Sunday, February 22, 2009

By Robert J. Norrell
Harvard University Press, $35, 508 pages, illus.

In the middle decades of the last century, a visitor to most towns in the American South could count on seeing two things: A courthouse square, with the inevitable statue of a Confederate soldier, and a humble motel on the edge of town called the Booker T. The name was an abbreviation of Booker T. Washington — for decades the acknowledged leader of America’s black community — and it meant that blacks were welcome there. Washington, whose career has long been eclipsed by those of more radical black leaders, is now the subject of “Up From History: The Life of Booker T. Washington,” a fine new biography by University of Tennessee historian Robert J. Norrell.

Washington was born in western Virginia in 1856, the offspring of a slave named Jane and an unknown white father. Washington would later acknowledge that his mother stole eggs to feed her children. He and his siblings gained their freedom after the Civil War, and the young black man who had chosen “Washington” as a surname found work in the salt shafts and coal mines of West Virginia. Although his mother was illiterate, she bought her son spelling books and encouraged him to read.

A woman for whom Booker worked as a houseboy was impressed by him and encouraged him to go to school. Leaving western Virginia at 16, Washington enrolled at the Hampton Institute in Hampton, Va., on a full scholarship. There he so excelled in his studies that when the president, Samuel Armstrong, was asked to recommend someone to head a new school at Tuskegee, Ala., he chose Washington.

Booker T. Washington would be associated with Tuskegee for the rest of his career. Starting with a few dilapidated shacks, Washington created an institute designed to provide black males with the trade skills in demand in the rural South. His core belief was that blacks would gain full acceptance in American society when they proved themselves to be responsible, productive citizens. “A major goal at Tuskegee,” Mr. Norrell writes, “was to instill the Protestant ethic of strict morality.”

As Tuskegee prospered, Washington became the acknowledged leader of America’s black community. In just one year, 335 black infants were named Booker, most of them Booker T. The Tuskegee educator also became a celebrity in the North. He socialized with white bankers and industrialists and charmed many of them into donating to Tuskegee; steel magnate Andrew Carnegie gave $600,000.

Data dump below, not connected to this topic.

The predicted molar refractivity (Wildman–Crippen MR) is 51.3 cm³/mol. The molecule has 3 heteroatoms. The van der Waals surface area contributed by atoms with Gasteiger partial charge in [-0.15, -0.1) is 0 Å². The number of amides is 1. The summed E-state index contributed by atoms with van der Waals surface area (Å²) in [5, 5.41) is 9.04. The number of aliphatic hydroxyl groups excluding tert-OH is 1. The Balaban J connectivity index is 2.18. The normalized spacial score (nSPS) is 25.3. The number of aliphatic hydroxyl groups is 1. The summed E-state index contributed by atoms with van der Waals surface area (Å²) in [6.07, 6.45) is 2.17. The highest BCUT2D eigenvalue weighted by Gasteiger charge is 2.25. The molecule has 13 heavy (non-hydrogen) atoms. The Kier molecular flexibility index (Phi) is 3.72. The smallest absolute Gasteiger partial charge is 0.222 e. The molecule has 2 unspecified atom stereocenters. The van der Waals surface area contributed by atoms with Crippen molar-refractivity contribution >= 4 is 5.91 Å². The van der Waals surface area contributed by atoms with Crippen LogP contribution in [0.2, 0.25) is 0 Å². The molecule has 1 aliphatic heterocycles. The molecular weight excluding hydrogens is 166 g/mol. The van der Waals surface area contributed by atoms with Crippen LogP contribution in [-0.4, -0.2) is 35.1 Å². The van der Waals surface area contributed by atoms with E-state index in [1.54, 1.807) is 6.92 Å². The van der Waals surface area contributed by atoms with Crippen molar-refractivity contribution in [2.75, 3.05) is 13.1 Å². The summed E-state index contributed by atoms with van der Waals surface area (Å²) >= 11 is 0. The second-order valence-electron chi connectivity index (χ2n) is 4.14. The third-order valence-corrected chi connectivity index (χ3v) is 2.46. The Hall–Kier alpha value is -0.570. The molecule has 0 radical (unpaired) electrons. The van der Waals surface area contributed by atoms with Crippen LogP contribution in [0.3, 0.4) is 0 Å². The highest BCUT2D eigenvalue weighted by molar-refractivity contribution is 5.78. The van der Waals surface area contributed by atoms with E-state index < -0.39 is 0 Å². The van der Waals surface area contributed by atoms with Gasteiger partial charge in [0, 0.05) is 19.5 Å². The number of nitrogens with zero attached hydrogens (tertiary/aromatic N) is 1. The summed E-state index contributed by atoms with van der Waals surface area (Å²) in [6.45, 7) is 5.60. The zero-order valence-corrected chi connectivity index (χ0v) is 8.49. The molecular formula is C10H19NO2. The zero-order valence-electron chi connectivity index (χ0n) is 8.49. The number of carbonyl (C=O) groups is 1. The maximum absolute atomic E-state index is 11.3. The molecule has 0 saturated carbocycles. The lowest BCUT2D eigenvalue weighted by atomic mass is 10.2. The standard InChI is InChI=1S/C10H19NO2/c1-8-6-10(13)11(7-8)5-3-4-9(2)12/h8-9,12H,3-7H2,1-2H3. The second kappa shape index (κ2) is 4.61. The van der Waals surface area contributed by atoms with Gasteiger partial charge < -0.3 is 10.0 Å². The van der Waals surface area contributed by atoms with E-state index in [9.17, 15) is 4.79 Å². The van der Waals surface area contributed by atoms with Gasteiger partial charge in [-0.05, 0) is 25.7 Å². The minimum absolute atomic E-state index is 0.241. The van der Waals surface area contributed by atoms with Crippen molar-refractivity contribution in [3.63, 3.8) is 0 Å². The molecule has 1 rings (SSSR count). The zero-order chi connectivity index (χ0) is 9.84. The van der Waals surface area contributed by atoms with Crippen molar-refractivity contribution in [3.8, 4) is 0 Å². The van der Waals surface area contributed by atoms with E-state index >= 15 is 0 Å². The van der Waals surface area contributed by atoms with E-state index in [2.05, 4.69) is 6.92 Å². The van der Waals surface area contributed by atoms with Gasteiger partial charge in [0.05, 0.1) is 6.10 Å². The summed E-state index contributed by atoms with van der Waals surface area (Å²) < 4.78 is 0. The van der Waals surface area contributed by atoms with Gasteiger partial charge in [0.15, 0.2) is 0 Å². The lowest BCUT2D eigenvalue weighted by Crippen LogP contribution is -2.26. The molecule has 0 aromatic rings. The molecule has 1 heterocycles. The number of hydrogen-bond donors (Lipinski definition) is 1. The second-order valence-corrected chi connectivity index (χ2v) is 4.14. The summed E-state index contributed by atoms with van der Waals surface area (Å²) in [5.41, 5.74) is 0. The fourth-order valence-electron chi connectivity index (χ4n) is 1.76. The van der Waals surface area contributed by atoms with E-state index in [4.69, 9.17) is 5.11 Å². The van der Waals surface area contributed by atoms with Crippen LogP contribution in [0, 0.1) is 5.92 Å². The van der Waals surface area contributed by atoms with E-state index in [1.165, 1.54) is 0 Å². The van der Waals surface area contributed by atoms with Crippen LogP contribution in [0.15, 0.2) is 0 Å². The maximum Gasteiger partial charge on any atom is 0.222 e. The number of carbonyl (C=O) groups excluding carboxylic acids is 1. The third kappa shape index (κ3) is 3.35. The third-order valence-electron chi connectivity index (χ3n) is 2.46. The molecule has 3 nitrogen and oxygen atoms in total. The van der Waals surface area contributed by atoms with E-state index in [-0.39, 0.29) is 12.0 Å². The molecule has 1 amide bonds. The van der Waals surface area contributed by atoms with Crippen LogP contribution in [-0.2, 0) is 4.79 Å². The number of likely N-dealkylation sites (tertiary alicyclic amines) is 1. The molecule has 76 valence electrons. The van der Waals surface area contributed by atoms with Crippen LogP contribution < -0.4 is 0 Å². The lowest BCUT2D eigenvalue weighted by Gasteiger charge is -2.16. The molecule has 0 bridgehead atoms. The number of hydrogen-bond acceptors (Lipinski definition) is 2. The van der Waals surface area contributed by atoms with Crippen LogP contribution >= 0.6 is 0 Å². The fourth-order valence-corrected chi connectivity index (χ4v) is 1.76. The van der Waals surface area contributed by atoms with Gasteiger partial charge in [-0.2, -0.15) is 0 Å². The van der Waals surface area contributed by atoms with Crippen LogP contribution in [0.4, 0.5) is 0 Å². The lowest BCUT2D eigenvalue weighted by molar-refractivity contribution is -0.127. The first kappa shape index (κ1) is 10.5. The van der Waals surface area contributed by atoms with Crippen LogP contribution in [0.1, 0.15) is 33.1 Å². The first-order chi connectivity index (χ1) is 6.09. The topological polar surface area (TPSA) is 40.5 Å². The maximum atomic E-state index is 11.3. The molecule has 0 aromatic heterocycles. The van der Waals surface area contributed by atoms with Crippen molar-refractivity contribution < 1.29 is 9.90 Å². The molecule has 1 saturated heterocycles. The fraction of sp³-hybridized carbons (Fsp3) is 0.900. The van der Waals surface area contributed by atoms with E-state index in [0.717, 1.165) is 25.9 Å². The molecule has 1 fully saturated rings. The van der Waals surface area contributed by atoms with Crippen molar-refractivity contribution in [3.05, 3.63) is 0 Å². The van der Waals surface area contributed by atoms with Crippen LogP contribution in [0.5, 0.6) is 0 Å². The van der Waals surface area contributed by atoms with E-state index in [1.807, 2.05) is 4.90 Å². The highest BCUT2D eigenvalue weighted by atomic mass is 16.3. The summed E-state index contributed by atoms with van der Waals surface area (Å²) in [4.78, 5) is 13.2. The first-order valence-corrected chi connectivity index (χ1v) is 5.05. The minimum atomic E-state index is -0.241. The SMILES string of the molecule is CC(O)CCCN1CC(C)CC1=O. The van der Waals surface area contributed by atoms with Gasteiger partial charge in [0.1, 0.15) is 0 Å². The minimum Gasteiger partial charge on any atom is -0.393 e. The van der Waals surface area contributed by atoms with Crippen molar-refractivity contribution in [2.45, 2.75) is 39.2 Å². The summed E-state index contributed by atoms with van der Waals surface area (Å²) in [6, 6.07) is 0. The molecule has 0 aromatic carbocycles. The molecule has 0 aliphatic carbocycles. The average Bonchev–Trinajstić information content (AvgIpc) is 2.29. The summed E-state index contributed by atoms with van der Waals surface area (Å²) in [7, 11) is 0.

But becoming the favorite Negro of rich whites was not without peril.

In 1895, at a time of high racial tension in the South, Washington delivered a speech in Atlanta that had a significant effect on his long-term image. Insisting that “the masses of us are to live by the productions of our hands,” Washington added, “the wisest among my race understand that the agitation of questions of social equality is the extremist folly.”

Washington knew whereof he spoke; in Alabama, he was repeatedly the target of racial threats. But his Atlanta speech spurred the growth of more militant black groups in the North. Washington’s nemesis was W.E.B. Du Bois, a Harvard-educated reformer who, in Mr. Norrell’s words “had a romantic radicalism at odds with Booker’s practical assimilationism.” In one article Du Bois denounced Washington as a black leader chosen by whites, whose program accepted the notion of black inferiority. Nevertheless, Washington’s autobiography, “Up From Slavery,” published in 1901, became a best-seller.

One of Washington’s admirers was President Theodore Roosevelt. In 1901, Roosevelt took the unprecedented step of inviting the black educator to dinner at the White House, and for months America talked of nothing else. Although Lincoln had conferred with Frederick Douglass, Douglass had not been invited to dinner. It was a courageous act on Roosevelt’s part, but it did not put the president fully in the corner of those who worked on behalf of black Americans. When, in 1906, unidentified black soldiers triggered a riot in Brownsville, Texas, Roosevelt — over Washington’s protests — directed that some 170 black soldiers be dishonorably discharged.

According to Mr. Norrell, Washington believed that blacks “in time would earn and receive full equality in American life and that the average black child and white child had equal intellectual ability.” At the same time, Washington believed that blacks were inevitably losers when racial strife occurred, and for that reason strife was to be avoided.

Today, there is no national holiday marking the birthday of Booker T. Washington. He was a transitional figure in the struggle for black equality, despised by advocates of Black Power and rap music. But if his dream was more modest than that of Martin Luther King Jr., his course was honorable and his labor unceasing. He died at age 59, widely respected by much of America but shunned by black radicals and white racists.

Washington would have been amazed if anyone had forecast that America would have a black president within a century of his death. But he would have been gratified at the outcome of our last presidential election.

Historian and biographer John M. Taylor lives in McLean, Va.

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